A Pastor Appreciates the Hymns: Friendship with Jesus

By Joe LaGuardia

A Pastor Appreciates the Hymns is a series on hymnody and worship in the church.  By incorporating personal testimony and theological reflection, the series draws meaning and strength from sacred songs past and present.

Barbara Brown Taylor once wrote that people who pray to see God and have their prayers answered rarely ask the same thing twice.  Like the Israelites who met God face to face on the mountainside of Mt. Sinai, we cower in fear when God singes us with a presence that is overwhelming and, at times, threatening.

We keep God at arm’s length.  What if God searches us deeply as the scriptures attest (Ps. 139:1)?  What if the unveiling of God unveils all our secrets (Luke 12:2)?  What if God snags us in our selfishness and zaps us dead if we venture too close (2 Samuel 6:7)?

We preachers speak every week on the intimacy of God.  We encourage people to know God as they are fully known, to grow in a personal relationship with God.  Yet, God, ever mysterious, evades us and meets us with silence–God, immortal, invisible, the One only wise.

That is why we need Jesus.  In Jesus we hear a familiar, human voice.  In Jesus, we sense that God chose the best way to come near us so that we might not be singed, but experience a lightness of yoke and the easiness of God’s burden (Matthew 11:30).  We are not off the hook with Jesus; rather, we are hooked by the great Fisherman who calls us to do the same for others.

Thankfully, our liturgical tradition maps out a more personal relationship with God than the fright that God sometimes engenders.  One of my favorite hymns, What a Friend We have in Jesus, teaches us that we should never be discouraged, be open and share our sorrows, and realize that Jesus meets us in the midst of our vulnerability and weakness, not in spite of it.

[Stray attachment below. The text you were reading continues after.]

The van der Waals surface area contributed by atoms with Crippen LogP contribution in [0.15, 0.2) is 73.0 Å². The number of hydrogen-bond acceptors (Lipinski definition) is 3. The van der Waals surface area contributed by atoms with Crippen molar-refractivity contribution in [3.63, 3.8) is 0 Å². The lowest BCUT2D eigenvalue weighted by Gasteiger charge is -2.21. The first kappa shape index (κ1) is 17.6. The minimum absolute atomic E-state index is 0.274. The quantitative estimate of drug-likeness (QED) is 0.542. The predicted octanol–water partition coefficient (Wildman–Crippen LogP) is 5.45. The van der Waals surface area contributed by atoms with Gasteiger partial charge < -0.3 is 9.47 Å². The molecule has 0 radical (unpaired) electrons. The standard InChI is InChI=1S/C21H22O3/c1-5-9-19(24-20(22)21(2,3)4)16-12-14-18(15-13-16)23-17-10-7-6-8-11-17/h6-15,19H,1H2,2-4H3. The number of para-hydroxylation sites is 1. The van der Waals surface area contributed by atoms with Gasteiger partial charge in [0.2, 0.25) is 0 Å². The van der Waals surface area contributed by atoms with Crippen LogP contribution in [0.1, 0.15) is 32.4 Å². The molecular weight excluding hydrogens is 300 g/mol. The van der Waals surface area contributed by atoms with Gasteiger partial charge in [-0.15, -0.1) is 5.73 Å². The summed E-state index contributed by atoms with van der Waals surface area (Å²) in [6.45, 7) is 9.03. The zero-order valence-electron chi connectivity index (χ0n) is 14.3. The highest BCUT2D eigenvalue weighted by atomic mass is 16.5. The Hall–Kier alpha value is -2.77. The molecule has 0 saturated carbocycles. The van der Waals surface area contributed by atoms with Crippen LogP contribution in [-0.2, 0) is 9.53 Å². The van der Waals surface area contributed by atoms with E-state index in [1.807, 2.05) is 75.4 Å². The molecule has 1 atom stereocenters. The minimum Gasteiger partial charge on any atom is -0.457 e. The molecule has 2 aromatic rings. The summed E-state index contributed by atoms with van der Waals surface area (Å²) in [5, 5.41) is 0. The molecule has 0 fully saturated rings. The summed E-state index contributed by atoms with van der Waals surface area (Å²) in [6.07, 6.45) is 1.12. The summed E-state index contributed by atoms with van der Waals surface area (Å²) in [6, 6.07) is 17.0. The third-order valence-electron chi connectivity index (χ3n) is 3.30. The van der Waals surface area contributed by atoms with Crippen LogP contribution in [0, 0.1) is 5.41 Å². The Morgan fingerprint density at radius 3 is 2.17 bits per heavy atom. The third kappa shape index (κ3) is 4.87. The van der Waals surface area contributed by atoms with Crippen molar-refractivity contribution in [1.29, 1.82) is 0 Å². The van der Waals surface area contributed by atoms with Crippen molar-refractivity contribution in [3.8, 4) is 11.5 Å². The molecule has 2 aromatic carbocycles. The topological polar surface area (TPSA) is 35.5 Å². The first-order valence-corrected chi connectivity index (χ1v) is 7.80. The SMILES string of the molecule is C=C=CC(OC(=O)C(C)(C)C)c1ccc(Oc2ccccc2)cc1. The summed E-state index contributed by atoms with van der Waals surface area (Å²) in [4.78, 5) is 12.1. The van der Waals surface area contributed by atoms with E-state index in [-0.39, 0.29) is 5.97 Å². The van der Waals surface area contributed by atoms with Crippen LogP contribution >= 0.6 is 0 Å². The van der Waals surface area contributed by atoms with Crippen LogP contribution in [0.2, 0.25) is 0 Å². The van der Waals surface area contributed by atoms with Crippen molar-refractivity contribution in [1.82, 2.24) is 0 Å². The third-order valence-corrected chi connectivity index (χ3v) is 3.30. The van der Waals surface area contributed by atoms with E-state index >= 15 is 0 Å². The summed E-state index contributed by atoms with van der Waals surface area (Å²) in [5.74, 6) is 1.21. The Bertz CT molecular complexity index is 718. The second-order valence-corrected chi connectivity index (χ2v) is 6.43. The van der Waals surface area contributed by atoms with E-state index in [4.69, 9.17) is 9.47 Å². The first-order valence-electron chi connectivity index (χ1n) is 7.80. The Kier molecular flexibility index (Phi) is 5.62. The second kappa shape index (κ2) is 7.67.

Jesus is not out to get us, but to bridge the gap between us and God, that we might “carry everything to God in prayer.”

The hymn “What a Friend We Have in Jesus” is “not considered to be an example of great literary writing, its simply stated truths have brought solace and comfort to countless numbers of God’s people since it was first written in 1857” –Kenneth Osbeck.

Other hymns on friendship have comforted the church in ages past.  Jesus is All the World to Me ends every verse with the simple affirmation that Jesus “is my friend.”  I’ve Found a Friend, O Such a Friend speaks of Jesus’ sacrificial act of dying on the cross for us, likening his friendship to that of a tapestry of love: “He drew me with cords of love…And round my heart still closely twine, for I am His.”  No, Not One admits that “there’s not a friend like the lowly Jesus.”

A contemporary song by Casting Crowns, Jesus, Friend of Sinners, is a song of confession.  It acknowledges our failure to befriend others who need Jesus like we:

Always looking around but never looking up, I’m so double minded
A plank-eyed saint with dirty hands and a heart divided

The church’s hymnody provides God’s people not only with an alternative narrative, but also an alternative vision of who God is for us and how God relates to us. (Casting Crowns’ song is appropriate: “Open our eyes to the world at the end of our pointing fingers“).

God is not the seething, besieging white-haired judge who zaps people, but One who faithfully pursues us in a personal relationship through Christ.  It is a model of friendship, not animosity or antagonism.

Of course, this requires work.  We no longer have an excuse to run from God.  We cannot state that God is too powerful or scary for us.  In Jesus, God has removed every hindrance, and we have to take responsibility in cultivating that friendship.  Like friendships in the flesh, our friendship with Jesus requires time, patience, communication, honesty, and trust.  This is a great task, but it is among the greatest blessings we are entrusted.